How To Season A Cast Iron Pan

If your pan is especially rusty or crusty, give your pan a quick soak in mildly soapy, hot water, then use an abrasive scrubby pad or brush to remove any and all unwanted particles until the surface is smooth and free of unevenness or sticky gunk. (Steel wool should only be used if you’re prepared to strip the pan completely.) Rinse thoroughly.

2. Dry (completely!).

Do a quick 2-step drying process: wipe your pan down with a paper towel or a dish linen, then set it on the stove over a medium heat until all moisture has evaporated. It should get hot enough until you can smell the heat coming off of the pan. This step is crucial! Cast iron is porous, meaning it traps moisture below the surface: the only way to completely drive off all lingering moisture is to heat up the pan and evaporate off all the water. Proceed on to the next step with caution to avoid burning yourself!

3. Oil and buff.

Drop 1 teaspoon of oil into the pan and use a paper towel to rub it in evenly across the entire pan. Flip the pan over, add 1 more teaspoon oil if needed, and repeat the rubbing process until the entire pan (handle included!) is coated evenly with the thinnest layer of oil. Keep rubbing and buffing the oil into pan until it no longer looks greasy. Avoid using too much oil to the point where the pan is slick and wet with it: too much oil will result in a sticky, grimy finish. If you slide your finger across the pan and it looks like you just ate delicious fried chicken and french fries, that’s too much oil! Keep buffing!
What kind of oil you use is totally up to you, as long as it’s 100% oil. Avoid using butter or unrefined coconut oil because the trace amounts of dairy solids and pulp will burn and scorch; traditional lard will turn rancid faster without frequent use. We recommend unsaturated oils that are neutral in flavor with a smoke point hovering around 400°: canola, vegetable, grapeseed, sunflower, and safflower are all great. Some cooks swear by using flaxseed oil, and it does yield good results, but due to its very low smoke point at 225°, note that the baking process will turn your kitchen into a very hazy, smoky atmosphere.

4. Preheat and bake.

Preheat your oven to at least 450°, then slide your pan into the oven. The goal here is to hit your chosen oil’s smoke point to trigger a chemical reaction called polymerization that bonds the oil to the pan to create that layer of seasoning. If you’ve chosen another oil, look up the smoke point of that particular oil and be sure your oven is preheated to at least 25° above that specific temperature.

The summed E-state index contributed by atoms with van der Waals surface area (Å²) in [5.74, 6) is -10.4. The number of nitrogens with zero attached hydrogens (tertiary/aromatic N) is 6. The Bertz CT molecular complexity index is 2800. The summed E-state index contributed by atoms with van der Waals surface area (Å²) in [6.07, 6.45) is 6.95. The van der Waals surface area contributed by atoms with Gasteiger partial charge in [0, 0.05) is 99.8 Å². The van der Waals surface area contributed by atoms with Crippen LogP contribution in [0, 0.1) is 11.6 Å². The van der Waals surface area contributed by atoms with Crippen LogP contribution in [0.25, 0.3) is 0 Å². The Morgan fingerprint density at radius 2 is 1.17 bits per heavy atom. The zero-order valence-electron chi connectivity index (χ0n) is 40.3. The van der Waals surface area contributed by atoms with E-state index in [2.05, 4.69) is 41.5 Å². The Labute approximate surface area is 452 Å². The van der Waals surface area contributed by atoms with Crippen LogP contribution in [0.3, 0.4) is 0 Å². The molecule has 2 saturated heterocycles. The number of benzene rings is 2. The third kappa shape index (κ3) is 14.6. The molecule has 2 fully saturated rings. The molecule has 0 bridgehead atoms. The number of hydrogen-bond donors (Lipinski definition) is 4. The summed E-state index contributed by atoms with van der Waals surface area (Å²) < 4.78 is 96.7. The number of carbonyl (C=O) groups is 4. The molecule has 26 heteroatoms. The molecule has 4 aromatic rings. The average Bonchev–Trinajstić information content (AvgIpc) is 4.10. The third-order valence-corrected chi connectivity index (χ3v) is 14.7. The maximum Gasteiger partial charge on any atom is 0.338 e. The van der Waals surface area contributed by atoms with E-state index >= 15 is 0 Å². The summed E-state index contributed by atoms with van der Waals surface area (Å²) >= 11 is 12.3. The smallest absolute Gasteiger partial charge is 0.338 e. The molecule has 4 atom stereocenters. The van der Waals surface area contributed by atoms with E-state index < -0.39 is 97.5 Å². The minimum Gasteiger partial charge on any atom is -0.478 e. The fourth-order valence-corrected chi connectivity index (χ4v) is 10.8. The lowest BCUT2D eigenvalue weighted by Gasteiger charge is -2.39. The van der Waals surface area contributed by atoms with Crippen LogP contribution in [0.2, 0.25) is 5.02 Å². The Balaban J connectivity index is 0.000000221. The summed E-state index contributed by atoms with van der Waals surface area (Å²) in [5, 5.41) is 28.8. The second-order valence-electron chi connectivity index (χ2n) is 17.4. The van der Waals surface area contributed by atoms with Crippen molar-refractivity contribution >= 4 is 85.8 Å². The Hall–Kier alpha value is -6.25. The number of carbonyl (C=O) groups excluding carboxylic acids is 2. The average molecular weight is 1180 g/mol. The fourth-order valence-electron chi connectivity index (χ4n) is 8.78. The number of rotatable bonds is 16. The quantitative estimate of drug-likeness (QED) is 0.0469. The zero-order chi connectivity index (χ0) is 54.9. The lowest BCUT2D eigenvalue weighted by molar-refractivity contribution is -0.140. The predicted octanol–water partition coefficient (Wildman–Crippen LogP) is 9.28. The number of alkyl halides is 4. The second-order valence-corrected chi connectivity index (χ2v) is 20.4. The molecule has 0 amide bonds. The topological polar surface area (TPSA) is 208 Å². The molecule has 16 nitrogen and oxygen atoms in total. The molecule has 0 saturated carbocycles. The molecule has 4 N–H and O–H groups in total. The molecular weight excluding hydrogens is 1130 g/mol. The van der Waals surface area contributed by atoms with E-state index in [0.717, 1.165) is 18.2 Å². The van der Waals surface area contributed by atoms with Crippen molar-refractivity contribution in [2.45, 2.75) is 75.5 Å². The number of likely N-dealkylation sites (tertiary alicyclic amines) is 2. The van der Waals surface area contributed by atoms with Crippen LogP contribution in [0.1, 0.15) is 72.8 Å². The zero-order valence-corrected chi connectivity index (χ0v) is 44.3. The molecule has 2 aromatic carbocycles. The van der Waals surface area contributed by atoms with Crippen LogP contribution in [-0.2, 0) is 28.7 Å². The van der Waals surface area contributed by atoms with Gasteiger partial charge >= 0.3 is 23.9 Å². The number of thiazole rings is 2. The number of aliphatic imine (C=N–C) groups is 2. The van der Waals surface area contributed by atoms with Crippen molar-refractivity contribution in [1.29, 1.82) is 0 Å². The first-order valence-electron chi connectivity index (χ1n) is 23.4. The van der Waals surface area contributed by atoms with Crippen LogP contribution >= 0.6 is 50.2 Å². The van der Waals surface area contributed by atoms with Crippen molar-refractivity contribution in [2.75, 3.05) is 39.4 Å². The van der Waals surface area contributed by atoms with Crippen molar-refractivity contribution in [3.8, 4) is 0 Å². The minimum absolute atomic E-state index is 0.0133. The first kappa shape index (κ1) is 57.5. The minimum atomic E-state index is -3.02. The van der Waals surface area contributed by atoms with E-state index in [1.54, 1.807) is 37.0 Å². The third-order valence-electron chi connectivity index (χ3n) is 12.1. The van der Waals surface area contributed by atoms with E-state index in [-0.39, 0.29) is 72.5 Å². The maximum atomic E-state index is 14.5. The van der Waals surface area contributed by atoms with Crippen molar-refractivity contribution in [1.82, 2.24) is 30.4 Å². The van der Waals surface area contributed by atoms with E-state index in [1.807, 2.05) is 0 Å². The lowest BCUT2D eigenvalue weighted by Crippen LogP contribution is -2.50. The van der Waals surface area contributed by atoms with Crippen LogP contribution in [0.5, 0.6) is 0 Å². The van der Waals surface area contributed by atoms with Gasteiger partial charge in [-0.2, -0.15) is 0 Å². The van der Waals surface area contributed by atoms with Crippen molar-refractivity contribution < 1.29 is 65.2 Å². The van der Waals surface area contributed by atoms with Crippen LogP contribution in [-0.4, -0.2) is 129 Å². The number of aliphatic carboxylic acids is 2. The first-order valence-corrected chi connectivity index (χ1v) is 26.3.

Many tutorials call for placing the pan upside down in the oven and covering the floor of your oven with aluminum foil to catch drips, but if you oiled minimally and buffed adequately, this precaution shouldn’t be necessary. Place your pan in the oven, bake for 45 minutes to 1 hour, then turn off the oven and let the pan remain in the oven for another 15 minutes without opening the door. Carefully remove with thick oven mitts, admire your handiwork, and let it cool completely.

Double insurance.

To secure your seasoning, you can opt to repeat steps 3 and 4 again to create a more solid layer of protection. (Some cooks like to repeat this process up to 6 times after completely stripping their cast iron pans!) However, note that each time you use your cast iron pan, you will probably be cooking with some sort of oil or fat, which in turn becomes a mini-seasoning process. Over time, through proper use and maintenance, the seasoning on your pan will become stronger organically with repeated cooking sessions.

Proper use and maintenance.

Use a sufficient amount of oil or other fats when cooking to ensure proper browning and clean releases. Most cast iron pans, even when well-seasoned, won’t perform like a true Teflon-coated non-stick pan, but they can get pretty close to it when you use a good amount of fat.
After cooking, avoid using soap or abrasive scrubbies during routine cleanings to preserve the coating of seasoning. Opt instead for a soft sponge, a handful of kosher salt if you need to buff away any residue, and hot water. Wipe dry with a paper towel, then set your rinsed pan on the stove over medium heat to drive off all remaining moisture to prevent rusting. If the pan is looking a little dull afterwards, drop 1/2 teaspoon of oil in and rub it in thoroughly and evenly across the pan with a paper towel while the pan is still hot.

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